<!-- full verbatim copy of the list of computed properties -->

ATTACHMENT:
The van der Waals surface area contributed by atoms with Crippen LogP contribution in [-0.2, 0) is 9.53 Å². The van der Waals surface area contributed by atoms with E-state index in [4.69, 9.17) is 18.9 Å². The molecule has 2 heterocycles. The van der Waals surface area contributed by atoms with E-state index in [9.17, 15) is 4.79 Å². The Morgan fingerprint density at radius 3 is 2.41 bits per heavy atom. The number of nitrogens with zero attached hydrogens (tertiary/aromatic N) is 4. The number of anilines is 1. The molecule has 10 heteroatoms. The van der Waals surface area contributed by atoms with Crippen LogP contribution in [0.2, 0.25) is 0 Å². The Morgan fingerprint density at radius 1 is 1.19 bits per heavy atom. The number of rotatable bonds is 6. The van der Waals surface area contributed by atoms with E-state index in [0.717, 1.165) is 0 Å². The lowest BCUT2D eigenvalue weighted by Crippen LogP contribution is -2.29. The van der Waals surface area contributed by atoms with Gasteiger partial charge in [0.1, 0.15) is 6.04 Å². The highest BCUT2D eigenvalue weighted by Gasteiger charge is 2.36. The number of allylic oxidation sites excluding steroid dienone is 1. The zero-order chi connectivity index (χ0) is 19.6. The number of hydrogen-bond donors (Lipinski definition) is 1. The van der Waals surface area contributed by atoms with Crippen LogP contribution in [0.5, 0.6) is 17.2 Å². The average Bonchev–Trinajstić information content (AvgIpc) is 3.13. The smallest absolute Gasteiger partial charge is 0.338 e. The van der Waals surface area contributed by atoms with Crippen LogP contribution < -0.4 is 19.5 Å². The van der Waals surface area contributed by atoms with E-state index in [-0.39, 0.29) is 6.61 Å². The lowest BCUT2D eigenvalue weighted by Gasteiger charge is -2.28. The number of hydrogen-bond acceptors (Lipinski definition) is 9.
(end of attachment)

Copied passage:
The van der Waals surface area contributed by atoms with Crippen LogP contribution in [-0.2, 0) is 9.53 Å². The van der Waals surface area contributed by atoms with E-state index in [4.69, 9.17) is 18.9 Å². The molecule has 2 heterocycles. The van der Waals surface area contributed by atoms with E-state index in [9.17, 15) is 4.79 Å². The Morgan fingerprint density at radius 3 is 2.41 bits per heavy atom. The number of nitrogens with zero attached hydrogens (tertiary/aromatic N) is 4. The number of anilines is 1. The molecule has 10 heteroatoms. The van der Waals surface area contributed by atoms with Crippen LogP contribution in [0.2, 0.25) is 0 Å². The Morgan fingerprint density at radius 1 is 1.19 bits per heavy atom. The number of rotatable bonds is 6. The van der Waals surface area contributed by atoms with E-state index in [0.717, 1.165) is 0 Å². The lowest BCUT2D eigenvalue weighted by Crippen LogP contribution is -2.29. The van der Waals surface area contributed by atoms with Gasteiger partial charge in [0.1, 0.15) is 6.04 Å². The highest BCUT2D eigenvalue weighted by Gasteiger charge is 2.36. The number of allylic oxidation sites excluding steroid dienone is 1. The zero-order chi connectivity index (χ0) is 19.6. The number of hydrogen-bond donors (Lipinski definition) is 1. The van der Waals surface area contributed by atoms with Crippen LogP contribution in [0.5, 0.6) is 17.2 Å². The average Bonchev–Trinajstić information content (AvgIpc) is 3.13. The smallest absolute Gasteiger partial charge is 0.338 e. The van der Waals surface area contributed by atoms with Crippen LogP contribution < -0.4 is 19.5 Å². The van der Waals surface area contributed by atoms with E-state index in [-0.39, 0.29) is 6.61 Å². The lowest BCUT2D eigenvalue weighted by Gasteiger charge is -2.28. The number of hydrogen-bond acceptors (Lipinski definition) is 9.